The best places to search for evergreen audio across the web

In nature, evergreens are trees that stay green all year round. In media, “evergreen content” is content stays fresh and interesting from news cycle to news cycle. It’s content that endures.

Read Pop Up Archive’s guide to finding audio that stays relevant through the ages, featuring incredible repositories of archival sound from the Internet Archive, Library of Congress, the British Library, and the collections at Pop Up Archive and Audiosear.ch.

The best places to search for evergreen audio across the web

In nature, evergreens are trees that stay green all year round. In media, “evergreen content” is content stays fresh and interesting from news cycle to news cycle. It’s content that endures.

Read Pop Up Archive’s guide to finding audio that stays relevant through the ages, featuring incredible repositories of archival sound from the Internet Archive, Library of Congress, the British Library, and the collections at Pop Up Archive and Audiosear.ch.

In 1972, speaking on Black Women’s Liberation, Wilhelmina Wanda Hogan reads from Sojourner Truth’s 1851 speech, “Ain’t I a Woman?”

“Well children, where there’s so much racket, there must be something out of kilter…That man over there says that women need to be helped into carriages, and lifted over ditches, and have to have the best place everywhere. Nobody ever helps me into carriages, or over mud-puddles, or gives me the best places. And aren’t I a woman?”

From Illinois Public Media, listen on Pop Up Archive

In 1972, speaking on Black Women’s Liberation, Wilhelmina Wanda Hogan reads from Sojourner Truth’s 1851 speech, “Ain’t I a Woman?”

“Well children, where there’s so much racket, there must be something out of kilter…That man over there says that women need to be helped into carriages, and lifted over ditches, and have to have the best place everywhere. Nobody ever helps me into carriages, or over mud-puddles, or gives me the best places. And aren’t I a woman?”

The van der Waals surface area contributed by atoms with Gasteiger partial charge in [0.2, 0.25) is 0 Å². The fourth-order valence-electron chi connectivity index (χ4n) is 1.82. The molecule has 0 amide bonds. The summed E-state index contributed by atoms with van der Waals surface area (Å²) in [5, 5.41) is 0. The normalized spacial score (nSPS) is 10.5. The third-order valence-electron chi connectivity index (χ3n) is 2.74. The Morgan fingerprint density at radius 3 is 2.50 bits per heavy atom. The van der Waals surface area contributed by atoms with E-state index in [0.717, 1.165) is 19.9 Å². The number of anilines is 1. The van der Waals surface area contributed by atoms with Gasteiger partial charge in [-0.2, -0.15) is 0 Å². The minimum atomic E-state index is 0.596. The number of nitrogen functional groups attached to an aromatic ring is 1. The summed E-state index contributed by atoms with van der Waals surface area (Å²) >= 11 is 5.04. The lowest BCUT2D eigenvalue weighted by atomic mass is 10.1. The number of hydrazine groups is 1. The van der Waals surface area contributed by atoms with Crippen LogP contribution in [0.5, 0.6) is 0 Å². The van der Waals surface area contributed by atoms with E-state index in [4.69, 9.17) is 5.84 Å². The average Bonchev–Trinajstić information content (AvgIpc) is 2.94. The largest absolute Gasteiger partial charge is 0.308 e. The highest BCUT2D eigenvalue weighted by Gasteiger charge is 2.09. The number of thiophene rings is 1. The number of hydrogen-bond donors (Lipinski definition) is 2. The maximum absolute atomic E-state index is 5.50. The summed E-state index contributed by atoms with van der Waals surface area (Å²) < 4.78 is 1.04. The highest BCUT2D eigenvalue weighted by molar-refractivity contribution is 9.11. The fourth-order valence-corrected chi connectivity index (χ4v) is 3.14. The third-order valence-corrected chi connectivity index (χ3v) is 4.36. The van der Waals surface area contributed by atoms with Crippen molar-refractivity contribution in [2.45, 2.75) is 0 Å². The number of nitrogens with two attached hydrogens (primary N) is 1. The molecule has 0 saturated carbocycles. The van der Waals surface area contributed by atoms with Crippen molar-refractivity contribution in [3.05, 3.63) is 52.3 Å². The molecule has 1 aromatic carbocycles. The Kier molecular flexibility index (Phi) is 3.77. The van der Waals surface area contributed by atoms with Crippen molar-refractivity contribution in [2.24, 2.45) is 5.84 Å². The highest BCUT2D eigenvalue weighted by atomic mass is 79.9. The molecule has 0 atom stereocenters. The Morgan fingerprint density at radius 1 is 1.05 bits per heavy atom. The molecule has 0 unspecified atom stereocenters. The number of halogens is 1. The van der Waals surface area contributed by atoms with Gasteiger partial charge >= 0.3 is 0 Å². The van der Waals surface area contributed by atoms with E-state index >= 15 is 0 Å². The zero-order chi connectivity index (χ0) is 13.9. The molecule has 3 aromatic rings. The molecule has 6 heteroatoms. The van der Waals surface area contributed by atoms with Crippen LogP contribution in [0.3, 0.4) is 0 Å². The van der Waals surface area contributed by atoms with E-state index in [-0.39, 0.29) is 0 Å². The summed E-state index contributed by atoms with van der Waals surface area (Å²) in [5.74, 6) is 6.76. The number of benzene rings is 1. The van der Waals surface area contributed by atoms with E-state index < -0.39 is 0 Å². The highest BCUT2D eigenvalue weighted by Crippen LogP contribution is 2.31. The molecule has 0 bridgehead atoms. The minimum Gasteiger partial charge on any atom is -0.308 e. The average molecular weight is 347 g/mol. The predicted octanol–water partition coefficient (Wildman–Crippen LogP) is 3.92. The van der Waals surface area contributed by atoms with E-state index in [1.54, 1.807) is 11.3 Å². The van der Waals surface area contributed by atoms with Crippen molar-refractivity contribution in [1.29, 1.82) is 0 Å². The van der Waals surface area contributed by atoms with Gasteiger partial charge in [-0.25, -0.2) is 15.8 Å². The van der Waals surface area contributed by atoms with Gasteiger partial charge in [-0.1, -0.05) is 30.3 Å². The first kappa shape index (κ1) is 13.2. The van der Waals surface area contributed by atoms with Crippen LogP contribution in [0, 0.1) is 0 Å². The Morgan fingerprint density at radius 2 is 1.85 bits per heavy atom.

From Illinois Public Media, listen on Pop Up Archive

A look inside Pop Up Archive from AudioFiles

Rob Cooper: We’ve got almost 100 years worth of stuff on shelves. 
Caroline Lewis: That’s Rob Cooper from the B.B.C.. He says they’ve already digitized a lot of their T.V. shows, global newscasts and radio dramas, but that’s not enough. 
Cooper: They still sit on the digital equivalent of the dusty shelf because although they’re much more easily available, finding the interesting stuff in there, the good stuff, is the really challenging problem.

https://www.popuparchive.com/embed_player/Pop%20Up%20Archive/35169/29630/4026

Thanks to the AudioFiles’ podcast, produced by the CUNY Graduate School of Journalism, for making this excellent story about Pop Up Archive. You can listen to the story about Pop Up on Pop Up, complete with a speaker differentiated transcript.

Pop Up Archive: Breakthrough in Speech to Text?

Illinois Public Media is a delight. It’s wonderful to work with people who care as much about audio preservation and access as we do!

willtech:

image

For the past year I’ve been working with a startup called the Pop Up Archive to improve the way WILL is archiving digital audio. It’s one thing to save a number of files in some form of managed digital storage – and in WILL’s case it’s a very large number of audio files. The challenge is…